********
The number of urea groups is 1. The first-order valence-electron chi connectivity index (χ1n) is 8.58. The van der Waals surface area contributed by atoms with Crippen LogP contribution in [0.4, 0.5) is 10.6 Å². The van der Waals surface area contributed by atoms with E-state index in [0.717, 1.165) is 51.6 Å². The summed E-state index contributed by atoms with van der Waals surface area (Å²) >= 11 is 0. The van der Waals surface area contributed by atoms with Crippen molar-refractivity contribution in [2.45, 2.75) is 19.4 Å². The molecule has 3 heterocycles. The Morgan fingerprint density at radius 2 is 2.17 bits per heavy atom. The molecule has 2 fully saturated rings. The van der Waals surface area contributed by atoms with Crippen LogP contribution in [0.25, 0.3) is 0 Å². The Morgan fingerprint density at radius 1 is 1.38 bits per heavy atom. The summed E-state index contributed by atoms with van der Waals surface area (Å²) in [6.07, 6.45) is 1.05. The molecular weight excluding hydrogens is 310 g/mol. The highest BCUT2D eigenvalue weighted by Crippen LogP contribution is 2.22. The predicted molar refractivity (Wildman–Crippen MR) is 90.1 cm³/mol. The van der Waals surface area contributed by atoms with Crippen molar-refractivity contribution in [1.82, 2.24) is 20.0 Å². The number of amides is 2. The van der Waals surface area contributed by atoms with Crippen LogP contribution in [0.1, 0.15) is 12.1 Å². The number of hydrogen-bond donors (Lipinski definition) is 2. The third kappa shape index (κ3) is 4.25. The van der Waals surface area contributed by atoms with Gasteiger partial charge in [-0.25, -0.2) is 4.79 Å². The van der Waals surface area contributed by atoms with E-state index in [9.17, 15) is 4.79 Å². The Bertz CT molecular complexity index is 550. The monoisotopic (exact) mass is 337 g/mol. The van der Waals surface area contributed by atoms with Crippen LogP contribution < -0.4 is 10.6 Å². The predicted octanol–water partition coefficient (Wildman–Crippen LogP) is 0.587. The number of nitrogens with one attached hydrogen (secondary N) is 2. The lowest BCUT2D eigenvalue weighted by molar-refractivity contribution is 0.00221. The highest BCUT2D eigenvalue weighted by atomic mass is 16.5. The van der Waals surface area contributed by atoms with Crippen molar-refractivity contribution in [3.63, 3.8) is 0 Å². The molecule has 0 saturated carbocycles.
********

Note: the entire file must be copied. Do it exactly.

The number of urea groups is 1. The first-order valence-electron chi connectivity index (χ1n) is 8.58. The van der Waals surface area contributed by atoms with Crippen LogP contribution in [0.4, 0.5) is 10.6 Å². The van der Waals surface area contributed by atoms with E-state index in [0.717, 1.165) is 51.6 Å². The summed E-state index contributed by atoms with van der Waals surface area (Å²) >= 11 is 0. The van der Waals surface area contributed by atoms with Crippen molar-refractivity contribution in [2.45, 2.75) is 19.4 Å². The molecule has 3 heterocycles. The Morgan fingerprint density at radius 2 is 2.17 bits per heavy atom. The molecule has 2 fully saturated rings. The van der Waals surface area contributed by atoms with Crippen LogP contribution in [0.25, 0.3) is 0 Å². The Morgan fingerprint density at radius 1 is 1.38 bits per heavy atom. The summed E-state index contributed by atoms with van der Waals surface area (Å²) in [6.07, 6.45) is 1.05. The molecular weight excluding hydrogens is 310 g/mol. The highest BCUT2D eigenvalue weighted by Crippen LogP contribution is 2.22. The predicted molar refractivity (Wildman–Crippen MR) is 90.1 cm³/mol. The van der Waals surface area contributed by atoms with Crippen molar-refractivity contribution in [1.82, 2.24) is 20.0 Å². The number of amides is 2. The van der Waals surface area contributed by atoms with Crippen LogP contribution in [0.1, 0.15) is 12.1 Å². The number of hydrogen-bond donors (Lipinski definition) is 2. The third kappa shape index (κ3) is 4.25. The van der Waals surface area contributed by atoms with Gasteiger partial charge in [-0.25, -0.2) is 4.79 Å². The van der Waals surface area contributed by atoms with E-state index in [9.17, 15) is 4.79 Å². The Bertz CT molecular complexity index is 550. The monoisotopic (exact) mass is 337 g/mol. The van der Waals surface area contributed by atoms with Crippen LogP contribution < -0.4 is 10.6 Å². The predicted octanol–water partition coefficient (Wildman–Crippen LogP) is 0.587. The number of nitrogens with one attached hydrogen (secondary N) is 2. The lowest BCUT2D eigenvalue weighted by molar-refractivity contribution is 0.00221. The highest BCUT2D eigenvalue weighted by atomic mass is 16.5. The van der Waals surface area contributed by atoms with Crippen molar-refractivity contribution in [3.63, 3.8) is 0 Å². The molecule has 0 saturated carbocycles.